Hours after the West Side of Manhattan lost power on Saturday, Mayor Governor Andrew Cuomo toured the Con Edison substation where the problem started. And in a series of interviews—at least six since the blackout—he has threatened the utility. "Blackouts cannot happen... in the city of New York. And that can't happen for no reason... There was no high load. They don't know what happened," Cuomo remarked on the Brian Lehrer Show on Monday.

He called the power outage, which spanned from 30th Street to 72nd Street, between Fifth Avenue and the Hudson River, a "serious public safety risk," and noted that this is "not the first time we've had a problem with Con Ed. Just in the past few years, we've had a transformer fire in Astoria, we had a Brooklyn transformer fire, a Lower Manhattan transformer fire. This is Russian roulette. People can die."

A West Side substation "de-energized" on Saturday, affecting six networks, with 72,000 metered customers (which include both households and businesses, like venues, apartment buildings, and the subway system) losing power. Con Ed was able to bring power back just before midnight, but the utility said the outage was not related to demand and admitted it doesn't know what the cause of the blackout was yet, promising an extensive review to understand what happened. [Update: The outage was caused by a more minor 13,000 volt feeder cable blowing out.]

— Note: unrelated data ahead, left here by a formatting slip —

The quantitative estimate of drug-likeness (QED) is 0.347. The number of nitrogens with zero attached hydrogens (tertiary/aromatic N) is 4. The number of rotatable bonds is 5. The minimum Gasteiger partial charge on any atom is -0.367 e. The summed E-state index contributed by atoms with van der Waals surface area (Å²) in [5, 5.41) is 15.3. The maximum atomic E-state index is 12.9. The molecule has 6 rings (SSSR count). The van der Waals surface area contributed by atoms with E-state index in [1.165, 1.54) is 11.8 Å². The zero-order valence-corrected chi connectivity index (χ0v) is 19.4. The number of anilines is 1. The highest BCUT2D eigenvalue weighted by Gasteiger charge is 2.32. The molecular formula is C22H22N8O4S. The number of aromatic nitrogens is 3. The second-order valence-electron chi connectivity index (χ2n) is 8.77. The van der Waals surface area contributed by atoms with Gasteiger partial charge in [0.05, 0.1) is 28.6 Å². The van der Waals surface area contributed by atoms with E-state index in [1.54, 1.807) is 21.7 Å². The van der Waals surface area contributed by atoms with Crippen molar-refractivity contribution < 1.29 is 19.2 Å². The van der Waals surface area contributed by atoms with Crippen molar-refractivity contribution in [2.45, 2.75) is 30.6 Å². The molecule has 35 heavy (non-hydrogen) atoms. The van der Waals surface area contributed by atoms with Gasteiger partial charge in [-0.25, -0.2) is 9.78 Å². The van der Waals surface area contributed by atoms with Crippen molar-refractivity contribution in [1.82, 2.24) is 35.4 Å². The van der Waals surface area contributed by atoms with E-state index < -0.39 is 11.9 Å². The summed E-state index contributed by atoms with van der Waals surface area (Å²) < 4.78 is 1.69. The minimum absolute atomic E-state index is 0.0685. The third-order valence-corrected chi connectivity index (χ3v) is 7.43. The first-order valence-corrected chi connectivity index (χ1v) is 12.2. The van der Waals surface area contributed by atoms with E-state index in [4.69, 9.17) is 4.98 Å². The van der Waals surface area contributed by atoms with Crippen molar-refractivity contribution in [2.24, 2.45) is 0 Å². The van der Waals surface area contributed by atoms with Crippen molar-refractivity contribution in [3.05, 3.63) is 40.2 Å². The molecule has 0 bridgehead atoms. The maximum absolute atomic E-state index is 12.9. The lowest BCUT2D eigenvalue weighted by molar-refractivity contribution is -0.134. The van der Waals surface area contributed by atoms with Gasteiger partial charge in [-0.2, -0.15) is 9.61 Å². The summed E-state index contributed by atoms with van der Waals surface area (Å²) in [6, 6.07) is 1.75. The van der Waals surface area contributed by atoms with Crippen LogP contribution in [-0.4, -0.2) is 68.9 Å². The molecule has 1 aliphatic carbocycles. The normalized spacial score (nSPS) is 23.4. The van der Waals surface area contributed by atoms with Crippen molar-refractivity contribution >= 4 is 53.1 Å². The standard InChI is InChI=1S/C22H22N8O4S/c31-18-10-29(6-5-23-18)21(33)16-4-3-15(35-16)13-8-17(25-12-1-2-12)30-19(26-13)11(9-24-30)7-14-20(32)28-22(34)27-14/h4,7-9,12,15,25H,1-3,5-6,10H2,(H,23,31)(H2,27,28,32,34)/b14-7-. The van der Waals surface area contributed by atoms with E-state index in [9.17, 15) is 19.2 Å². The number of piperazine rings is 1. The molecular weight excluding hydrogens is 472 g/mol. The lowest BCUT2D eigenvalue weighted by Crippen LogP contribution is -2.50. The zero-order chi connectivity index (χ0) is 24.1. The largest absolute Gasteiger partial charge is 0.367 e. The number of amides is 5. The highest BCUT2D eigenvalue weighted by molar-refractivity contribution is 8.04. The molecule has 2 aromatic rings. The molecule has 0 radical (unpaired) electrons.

"A Con Ed spokesperson said today that New Yorkers have to be patient," Cuomo told Lehrer. "With public safety, we don't have to be patient—and we shouldn't be patient. And frankly, I think that's the exact wrong message for Con Ed. We need performance. People pay Con Ed. When they get the bill from Con Ed, they can't say 'Be patient.' This is a vital service they're providing."

Cuomo then declared: "If they do not perform, they can be replaced. Con Ed almost has an attitude of the too-big-to-fail banks. This is a franchise. This is a license. This is not a God-given-right." He noted that he has an independent commission "that commenced last night," and wants an independent investigation to find out what happened so this does not happen again.

It's worth noting that the governor has repeatedly blasted Con Ed in the past, but Con Ed is still around.

This morning, a Con Ed spokesperson remarked about the upcoming heat wave, telling PIX 11, "We expect that there could be service outages. Those things happen during heat waves. "Our crews are ready to respond. We are going to be prepared for this. It's going to be intense."

The utility's president, Timothy Cawley, said that Saturday's blackout was similar to the 2006 Astoria blackout where "a series of cable failures in Astoria led remaining power cables—and, yes, transformers—to fail and catch fire." Residents in Astoria were left without power for a week at the time.